How France’s new food industry laws will affect you

The French government has announced a new raft of food industry laws that look set to change the daily habits of French consumers and which ministers hopes will improve the lives of the country's farmers. This is how it will affect you.

How France’s new food industry laws will affect you
Photo: AFP
Some of the changes included in the “loi alimentaton” (food industry bill) can definitely be considered a good thing for health conscious consumers while others could be bad news for price conscious shoppers.
France's Agriculture Minister Stéphane Travert said the new bill, which must pass parliament, will “strike a balance between commercial relations in the agricultural and food sector and a healthy and sustainable food industry.”
Here are some of the main changes that are set to directly affect French consumer.
Organic products in schools
By 2022, meals provided by catering companies in public places such as schools, universities and canteens will have to have been made with at least 50 percent organic products or ones that take into account the preservation of the environment.
This has long been the intention of successive governments in France but according to Europe1 radio little progress has been made. 
Obligations for private catering companies to fight against food waste will also be extended.
No more “steak” vegetarian products
Manufacturers of soybean steaks or tofu steaks will be given a deadline to repackage their products because their names are deemed erroneous by the government which wants to ban misleading commercial practices.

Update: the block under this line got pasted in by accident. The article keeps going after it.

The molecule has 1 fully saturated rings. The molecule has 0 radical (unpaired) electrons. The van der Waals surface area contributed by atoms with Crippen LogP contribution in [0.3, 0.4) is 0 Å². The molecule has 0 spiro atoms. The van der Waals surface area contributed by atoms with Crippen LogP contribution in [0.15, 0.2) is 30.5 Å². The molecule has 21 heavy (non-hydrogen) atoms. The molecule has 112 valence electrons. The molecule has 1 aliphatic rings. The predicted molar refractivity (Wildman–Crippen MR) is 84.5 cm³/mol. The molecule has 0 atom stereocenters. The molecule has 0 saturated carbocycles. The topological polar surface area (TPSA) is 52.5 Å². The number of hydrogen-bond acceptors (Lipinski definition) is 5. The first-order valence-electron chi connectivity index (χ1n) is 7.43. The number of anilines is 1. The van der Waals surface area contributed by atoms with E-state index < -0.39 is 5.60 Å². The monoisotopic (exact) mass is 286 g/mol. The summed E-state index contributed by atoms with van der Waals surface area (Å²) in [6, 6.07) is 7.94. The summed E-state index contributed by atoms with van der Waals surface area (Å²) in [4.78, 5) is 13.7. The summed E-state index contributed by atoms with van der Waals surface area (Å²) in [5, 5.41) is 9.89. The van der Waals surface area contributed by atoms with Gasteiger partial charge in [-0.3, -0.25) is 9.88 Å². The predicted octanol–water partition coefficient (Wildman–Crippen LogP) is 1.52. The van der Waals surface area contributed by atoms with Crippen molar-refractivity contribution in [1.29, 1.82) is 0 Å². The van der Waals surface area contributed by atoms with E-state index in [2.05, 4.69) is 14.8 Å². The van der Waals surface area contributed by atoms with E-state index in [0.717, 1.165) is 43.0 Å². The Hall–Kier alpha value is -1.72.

Under the measure proposed by a farmer MP, food producers will no longer have the right to use “steak”, “fillet”, “bacon”, “sausage” or any other meaty term to describe products that are not partly or wholly composed of meat.
France to ban 'misleading' veggie steaks and sausages
Photo: paulbrighton/Depositphotos
Label French Honey
Apparently only a quarter of the honey consumed in France is produced on French territory and the government wants for the country of origin of each honey to be clearly shown on the label. 
Their hope is that it encourages French honey lovers to buy 'Made in France' honey which would benefit local producers.
Stop the price wars
In an effort to stop a price war that is “destroying value and impoverishing producers,” the government has announced that it will be reshaping the way discounts on food products are organized (Hopefully better than the recent Nutella ones that ended in riots and fisticuffs).
In other words there will no more mass-discount promotions.
For instance, there will be no more “buy one get one free” type offers, and no more half price or even 70% off promotions either.
“Today, it is the distributors who pull in most of the value of products and who gain from the margins,” said the Minister of Agriculture Stéphane Travert, suggesting that the promotions penalize the producers.
In addition, the government will introduce a higher resale threshold for wholesale distribution at a loss of 10 percent, meaning supermarkets will be obliged to sell a food product for the minimum of the price they bought it, plus 10 percent.
Opponents fear this will mean a price increase for consumers, but this idea was dismissed by Stéphane Travert, Minister of Agriculture, who says that the consumer is “ready to pay a few cents extra if he/she knows that the product bought will pay farmers better.”

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Le goûter: The importance of the afternoon snack in France

The French have developed an entire cultural tradition around the idea of an afternoon snack. It's called "Le goûter" and here's what you need to know about it.